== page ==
Groovy Record Performance

Author: Paul King
Published: 2023-05-09 11:39PM (Last updated: 2023-05-10 07:57PM)

We highly recommend the excellent JEP Café series on the @java YouTube channel. Features arriving on the JDK are likely to be features you will be able to use in Groovy soon too!

In JEP Café Episode 8, José Paumard looks at a number of topics related to Records including the performance of some of the generated methods like hashCode and equals. It compares the performance of those methods for Java, Kotlin data classes and Lombok’s @Data classes.

Let’s do a similar comparison adding in Scala case classes and Groovy records. For Groovy, we’ll cover native records and emulated records (which you can use on JDK8 and above if you are still stuck on older JDK versions).

Our domain

We’ll use the example about 7½ minutes into the JEP Café episode. It is an aggregate of five Strings which together form a kind of aggregate label.

Java record

Here is the Java version:

public record JavaRecordLabel(String x0, String x1, String x2, String x3, String x4) { }

Java class with Lombok’s @Data

For Lombok, the default equivalent will look like this:

public class LombokDataLabel {
    final String x0, x1, x2, x3, x4;

But to get behavior closer to records, we can configure Lombok in a different way like this:

@EqualsAndHashCode(doNotUseGetters = true)
public class LombokDirectDataLabel {
    final String x0, x1, x2, x3, x4;

We’ll discuss this in more detail later.

Kotlin data class

Here is the Kotlin equivalent:

data class KotlinDataLabel (
    val x0: String, val x1: String, val x2: String, val x3: String, val x4: String)

Scala case class

Here is the Scala equivalent:

case class ScalaCaseLabel(x0: String, x1: String, x2: String, x3: String, x4: String)

Groovy record

Here is the Groovy equivalent:

record GroovyRecordLabel(String x0, String x1, String x2, String x3, String x4) { }

This will produce bytecode similar to a native Java record when run on a version of the JDK supporting records. On earlier JDK versions, it will produce an emulated record. We are going to use JDK17 for our examples. We can force the Groovy compiler to produce emulated code with JDK17 by applying a record option annotation as shown here:

@RecordOptions(mode = RecordTypeMode.EMULATE)
record GroovyEmulatedRecordLabel(String x0, String x1, String x2, String x3, String x4) { }

Performance of hashCode

Our benchmark code was written in Java for all cases and used JMH. It called the hashCode method of a static instance for each of the different cases. The full source code is in a record-performance repo on GitHub.

Here is an example of setting up the static instance (X0 .. X4 are String constants):

private static final JavaRecordLabel JAVA_RECORD_LABEL = new JavaRecordLabel(X0, X1, X2, X3, X4);

Here is an example of the benchmark test:

public void hashcodeJavaRecord(Blackhole bh) {

We used 3 warmup iterations and 10 benchmark iterations:

jmh {
    warmupIterations = 3
    iterations = 10
    fork = 1
    timeUnit = 'ns'
    benchmarkMode = ['avgt']


The tests were run using GitHub actions on various platforms. The results show average time taken in nanoseconds, so a smaller Score means faster.

Using ubuntu-latest

Benchmark                                         Mode  Cnt   Score   Error  Units
HashCodeBenchmark.hashcodeGroovyEmulatedRecord      avgt   10   3.130 ±  0.015  ns/op
HashCodeBenchmark.hashcodeGroovyRecord              avgt   10   2.814 ±  0.003  ns/op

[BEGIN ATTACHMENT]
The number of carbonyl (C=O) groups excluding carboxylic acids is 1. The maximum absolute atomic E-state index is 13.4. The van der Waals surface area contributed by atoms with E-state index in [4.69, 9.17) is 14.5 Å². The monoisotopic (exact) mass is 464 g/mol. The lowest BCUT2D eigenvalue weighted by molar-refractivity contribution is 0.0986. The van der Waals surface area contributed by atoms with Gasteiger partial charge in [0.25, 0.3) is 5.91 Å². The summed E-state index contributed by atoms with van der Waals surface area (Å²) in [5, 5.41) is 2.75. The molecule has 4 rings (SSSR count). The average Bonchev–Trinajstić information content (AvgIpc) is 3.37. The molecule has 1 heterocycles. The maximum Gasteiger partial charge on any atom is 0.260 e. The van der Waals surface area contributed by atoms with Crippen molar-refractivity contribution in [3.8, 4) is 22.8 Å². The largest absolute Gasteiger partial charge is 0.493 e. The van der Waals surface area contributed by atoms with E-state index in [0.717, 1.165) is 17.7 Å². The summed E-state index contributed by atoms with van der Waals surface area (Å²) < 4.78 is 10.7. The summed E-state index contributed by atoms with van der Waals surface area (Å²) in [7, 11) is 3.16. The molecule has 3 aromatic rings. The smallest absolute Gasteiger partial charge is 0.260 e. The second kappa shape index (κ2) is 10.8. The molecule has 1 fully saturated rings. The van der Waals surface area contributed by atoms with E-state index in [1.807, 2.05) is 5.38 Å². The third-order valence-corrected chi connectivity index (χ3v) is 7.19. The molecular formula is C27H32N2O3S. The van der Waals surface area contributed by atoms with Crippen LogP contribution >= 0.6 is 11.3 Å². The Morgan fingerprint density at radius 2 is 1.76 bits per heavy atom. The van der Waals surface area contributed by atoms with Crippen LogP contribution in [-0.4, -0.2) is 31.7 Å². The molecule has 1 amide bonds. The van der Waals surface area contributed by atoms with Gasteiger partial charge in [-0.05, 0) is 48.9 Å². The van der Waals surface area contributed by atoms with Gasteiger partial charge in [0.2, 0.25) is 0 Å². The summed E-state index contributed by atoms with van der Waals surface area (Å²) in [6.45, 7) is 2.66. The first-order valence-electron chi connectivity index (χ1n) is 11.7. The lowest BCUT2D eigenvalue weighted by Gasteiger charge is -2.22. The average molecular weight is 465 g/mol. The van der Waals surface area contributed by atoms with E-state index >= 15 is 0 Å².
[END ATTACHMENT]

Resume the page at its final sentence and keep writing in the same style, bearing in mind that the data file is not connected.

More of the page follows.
HashCodeBenchmark.hashcodeJavaRecord                avgt   10   2.813 ±  0.001  ns/op
HashCodeBenchmark.hashcodeKotlinDataLabel           avgt   10   5.213 ±  0.016  ns/op
HashCodeBenchmark.hashcodeLombokDirectDataLabel     avgt   10   5.427 ±  0.071  ns/op
HashCodeBenchmark.hashcodeLombokDataLabel           avgt   10  18.328 ±  0.006  ns/op
HashCodeBenchmark.hashcodeScalaCaseLabel            avgt   10  16.901 ±  0.007  ns/op

Using windows-latest

Benchmark                                         Mode  Cnt   Score   Error  Units
HashCodeBenchmark.hashcodeGroovyEmulatedRecord      avgt   10   2.948 ± 0.005  ns/op
HashCodeBenchmark.hashcodeGroovyRecord              avgt   10   3.410 ± 0.005  ns/op
HashCodeBenchmark.hashcodeJavaRecord                avgt   10   3.407 ± 0.004  ns/op
HashCodeBenchmark.hashcodeKotlinDataLabel           avgt   10   6.635 ± 0.005  ns/op
HashCodeBenchmark.hashcodeLombokDirectDataLabel     avgt   10   8.520 ± 0.017  ns/op
HashCodeBenchmark.hashcodeLombokDataLabel           avgt   10  16.172 ± 0.026  ns/op
HashCodeBenchmark.hashcodeScalaCaseLabel            avgt   10  19.150 ± 0.048  ns/op

Using macos-latest

Benchmark                                         Mode  Cnt   Score   Error  Units
HashCodeBenchmark.hashcodeGroovyEmulatedRecord      avgt   10   2.999 ± 0.194  ns/op
HashCodeBenchmark.hashcodeGroovyRecord              avgt   10   2.765 ± 0.741  ns/op
HashCodeBenchmark.hashcodeJavaRecord                avgt   10   2.990 ± 0.280  ns/op
HashCodeBenchmark.hashcodeKotlinDataLabel           avgt   10   7.103 ± 0.123  ns/op
HashCodeBenchmark.hashcodeLombokDirectDataLabel     avgt   10   6.494 ± 0.063  ns/op
HashCodeBenchmark.hashcodeLombokDataLabel           avgt   10  15.100 ± 0.108  ns/op
HashCodeBenchmark.hashcodeScalaCaseLabel            avgt   10  20.327 ± 0.085  ns/op

Graphing the results

We can already see some variance in the results across platforms. So, let’s average the results across the three platforms, which gives us the following chart:


Next we’ll look at some of the reasons behind these differences and some other considerations which can help you speed up hashCode or justify why you might want to choose a slower version as a trade-off for other useful properties.


It is always dangerous to draw too many conclusions from microbenchmarks. We don’t always know if we are comparing apples with apples, or what else was running on the machine when the benchmarks were executed, or how changing the benchmark slightly might alter the result. Certainly for hashCode, the result is impacted by the number of and types of our record components. Even the particular data instances (arbitrary Strings in our case) will impact the speed of that method.